25 Nov try this 5 day gratitude challenge
If you’re reading this I’m sure you’re familiar with the link between gratitude and happiness.
Happy people tend to be more grateful.
And grateful people tend to enjoy more happiness.
But practising gratitude in the same way every day can become stale; and boring. Which is why this 5 day challenge is so cool. Maintain more happiness with variety over the next week…
via TED Ideas by Daryl Chen
These five different exercises — all from TED speakers — can help you add more thanks to your life.
Feel free to do the challenges in any way that suits you, whether it’s in back-to-back days or spread out over weeks or months. Then, if some of them resonate with you more than others, focus on those and save the rest for another time.
The key is discovering the practices that increase the gratefulness in your life. Enlisting a gratitude buddy — someone else who will do these exercises at the same time as you so you’ll able to share your experiences — can help, too.
Challenge #1: Take a photo every day of something you’re thankful for.
In 2008 Hailey Bartholomew, who lives in Queensland, Australia, was struck with a bone-deep case of the blahs. “I had two healthy kids, a lovely partner, but I just did not feel anything for my life.” she recalls in a TEDxQUT Talk. Bartholomew went to a counselor, who asked her to do this exercise for 10 days: Take 10 minutes at the end of every day to reflect on the things she was grateful for, and write them down. This activity led her to notice moments and objects she’d have otherwise missed. At the end of 10 days, she decided she wanted to continue — but with an important twist. “I needed a lot more of that,” she says. “Being a photographer, I decided I was going to do a photo a day for a whole year.”
Bartholomew took photographs of the sights that stirred her gratitude — the color green, her favorite umbrella, weeds blowing in the wind, a bug perching jewel-like on her daughter’s shirt. But when she zoomed in on an object and the appreciation it aroused in her, something else happened in her: She found herself looking beyond her preconceptions and stale stories.
Take her husband. She felt he wasn’t romantic — he didn’t take her on dates, buy her flowers, or enact other known tropes. One day, she was trying to figure out the subject for her daily gratitude photo. “I was looking around the room, and then I saw my husband serving dinner,” she says. “In the corner of my eye, I watched as he put the biggest piece of pie on my plate, and I was like, ‘Whoa’ … And he was doing that every day — he was putting me fully first. But I was not seeing it because I was not looking.”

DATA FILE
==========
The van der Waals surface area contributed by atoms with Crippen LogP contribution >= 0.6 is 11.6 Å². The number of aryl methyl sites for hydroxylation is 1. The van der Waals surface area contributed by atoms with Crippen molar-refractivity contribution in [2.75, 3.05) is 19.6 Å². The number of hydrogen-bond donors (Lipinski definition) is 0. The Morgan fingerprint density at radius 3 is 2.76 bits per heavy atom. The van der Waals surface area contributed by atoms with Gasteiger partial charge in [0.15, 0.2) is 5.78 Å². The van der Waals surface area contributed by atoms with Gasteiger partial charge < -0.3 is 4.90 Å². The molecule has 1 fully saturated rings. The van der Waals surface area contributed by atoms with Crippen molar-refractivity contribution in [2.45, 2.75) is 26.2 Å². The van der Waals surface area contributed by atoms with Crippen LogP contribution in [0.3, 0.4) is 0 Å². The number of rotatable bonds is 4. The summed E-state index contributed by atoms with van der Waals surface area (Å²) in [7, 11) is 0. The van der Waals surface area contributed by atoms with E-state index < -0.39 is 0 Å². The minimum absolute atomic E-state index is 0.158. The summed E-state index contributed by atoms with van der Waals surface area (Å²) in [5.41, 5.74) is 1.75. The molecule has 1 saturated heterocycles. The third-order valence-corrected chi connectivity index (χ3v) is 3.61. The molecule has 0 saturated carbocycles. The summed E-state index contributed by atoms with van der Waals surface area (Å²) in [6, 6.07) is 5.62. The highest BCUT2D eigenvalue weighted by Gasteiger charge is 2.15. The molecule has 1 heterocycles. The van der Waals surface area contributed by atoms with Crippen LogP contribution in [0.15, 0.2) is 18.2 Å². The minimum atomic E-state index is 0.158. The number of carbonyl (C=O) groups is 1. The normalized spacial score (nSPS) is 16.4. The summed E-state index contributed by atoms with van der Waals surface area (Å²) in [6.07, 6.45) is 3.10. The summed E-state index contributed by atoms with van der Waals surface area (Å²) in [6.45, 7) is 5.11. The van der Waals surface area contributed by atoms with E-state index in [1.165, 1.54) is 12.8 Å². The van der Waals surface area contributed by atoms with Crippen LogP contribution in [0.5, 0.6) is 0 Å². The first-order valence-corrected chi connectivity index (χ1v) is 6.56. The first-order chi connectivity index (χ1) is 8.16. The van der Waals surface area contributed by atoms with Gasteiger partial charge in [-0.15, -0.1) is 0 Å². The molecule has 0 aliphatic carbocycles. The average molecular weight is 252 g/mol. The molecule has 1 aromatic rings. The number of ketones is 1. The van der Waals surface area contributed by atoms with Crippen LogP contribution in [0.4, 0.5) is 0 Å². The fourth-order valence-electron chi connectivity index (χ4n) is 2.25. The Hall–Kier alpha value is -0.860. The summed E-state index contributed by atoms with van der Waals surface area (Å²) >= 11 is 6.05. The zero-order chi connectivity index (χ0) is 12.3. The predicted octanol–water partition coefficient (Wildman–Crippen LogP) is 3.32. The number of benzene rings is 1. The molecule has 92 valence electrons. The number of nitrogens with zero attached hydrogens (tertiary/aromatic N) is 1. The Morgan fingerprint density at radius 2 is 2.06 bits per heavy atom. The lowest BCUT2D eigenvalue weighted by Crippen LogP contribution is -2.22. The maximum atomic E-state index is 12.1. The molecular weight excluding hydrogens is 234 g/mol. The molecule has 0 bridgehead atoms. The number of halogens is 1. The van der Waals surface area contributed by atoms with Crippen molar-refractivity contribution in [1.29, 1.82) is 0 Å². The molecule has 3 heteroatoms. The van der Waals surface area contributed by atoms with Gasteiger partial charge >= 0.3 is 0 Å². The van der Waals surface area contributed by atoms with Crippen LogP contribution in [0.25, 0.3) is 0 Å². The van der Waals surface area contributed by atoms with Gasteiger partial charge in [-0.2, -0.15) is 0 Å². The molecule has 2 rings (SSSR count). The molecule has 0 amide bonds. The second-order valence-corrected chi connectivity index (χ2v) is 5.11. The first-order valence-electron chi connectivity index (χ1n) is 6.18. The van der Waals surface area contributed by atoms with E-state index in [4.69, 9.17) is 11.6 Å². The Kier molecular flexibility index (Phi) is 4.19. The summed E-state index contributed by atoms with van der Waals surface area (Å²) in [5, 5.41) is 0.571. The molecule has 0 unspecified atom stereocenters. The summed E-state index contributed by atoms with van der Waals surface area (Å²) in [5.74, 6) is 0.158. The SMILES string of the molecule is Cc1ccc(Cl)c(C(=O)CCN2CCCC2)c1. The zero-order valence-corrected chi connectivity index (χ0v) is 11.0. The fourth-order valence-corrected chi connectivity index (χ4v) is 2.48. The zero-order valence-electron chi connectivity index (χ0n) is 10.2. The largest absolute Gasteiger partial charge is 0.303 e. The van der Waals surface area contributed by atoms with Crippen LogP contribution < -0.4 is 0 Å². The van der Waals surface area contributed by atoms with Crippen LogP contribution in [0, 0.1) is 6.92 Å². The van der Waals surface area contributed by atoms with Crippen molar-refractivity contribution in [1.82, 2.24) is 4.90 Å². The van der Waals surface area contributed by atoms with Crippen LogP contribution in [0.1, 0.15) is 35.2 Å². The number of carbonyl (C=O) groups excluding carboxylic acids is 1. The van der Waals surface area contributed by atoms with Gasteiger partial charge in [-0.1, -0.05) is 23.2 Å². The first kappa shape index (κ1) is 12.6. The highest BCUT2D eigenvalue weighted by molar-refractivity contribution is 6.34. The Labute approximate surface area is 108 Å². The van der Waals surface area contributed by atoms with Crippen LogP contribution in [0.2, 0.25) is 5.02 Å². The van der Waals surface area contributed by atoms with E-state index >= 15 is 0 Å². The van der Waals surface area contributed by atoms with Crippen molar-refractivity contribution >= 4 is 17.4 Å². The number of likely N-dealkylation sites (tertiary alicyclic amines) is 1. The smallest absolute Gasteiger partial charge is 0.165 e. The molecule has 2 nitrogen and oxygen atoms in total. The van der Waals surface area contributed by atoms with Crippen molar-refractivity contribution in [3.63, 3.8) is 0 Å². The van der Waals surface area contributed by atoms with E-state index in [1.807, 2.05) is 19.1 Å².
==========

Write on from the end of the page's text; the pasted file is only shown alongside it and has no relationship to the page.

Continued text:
What good things in your life would you see if you just took the time to look? This particular challenge has an obvious perk: Whenever you need a reminder of what really matters to you , you’ll have your photos to look back on.
Challenge #2: In your transactions with cashiers, baristas and others, take the time to look them in the eye and really thank them.
“Gratitude is not an emotion that comes naturally to me,” writes Aj Jacobs in this excerpt from his book Thanks A Thousand. “My innate disposition is moderately grumpy, more Larry David than Tom Hanks.”
A few years ago, Jacobs — who is based in New York City — set out on a quest to thank everyone behind one thing in his life that he couldn’t function without: his daily coffee. He thanked the farmers, the person who designed the disposable cup, the truckers who transported the beans, and many, many others.
Early in his journey, Jacobs went to his local coffee shop to thank Chung, the barista who served him most days. In a TED Talk, he says, “Chung has had people yell at her until she cried, including a nine-year-old girl who didn’t like the whipped cream design that Chung did on her hot chocolate … But Chung said that the hardest part is when people don’t even treat her like a human being. They treat her like a vending machine. They’ll hand her their credit card without even looking up from their phone. And while she’s saying this, I’m realizing — I’ve done that. I’ve been that a-hole. At that moment, I pledged: When dealing with people, I’m going to take those two seconds and look at them, make eye contact … That little moment of connection is so important to both people’s humanity and happiness.”
Note: Jacobs says both people. Because when we’re busy treating someone like they’re a vending machine, we’re not experiencing our own humanity either. The next time you get ready to make eye contact with a barista or cashier and thank them, consider also doing one or more of the following: remove your headphones or earbuds, smile, offer a sincere compliment…
…keep reading the full & original article HERE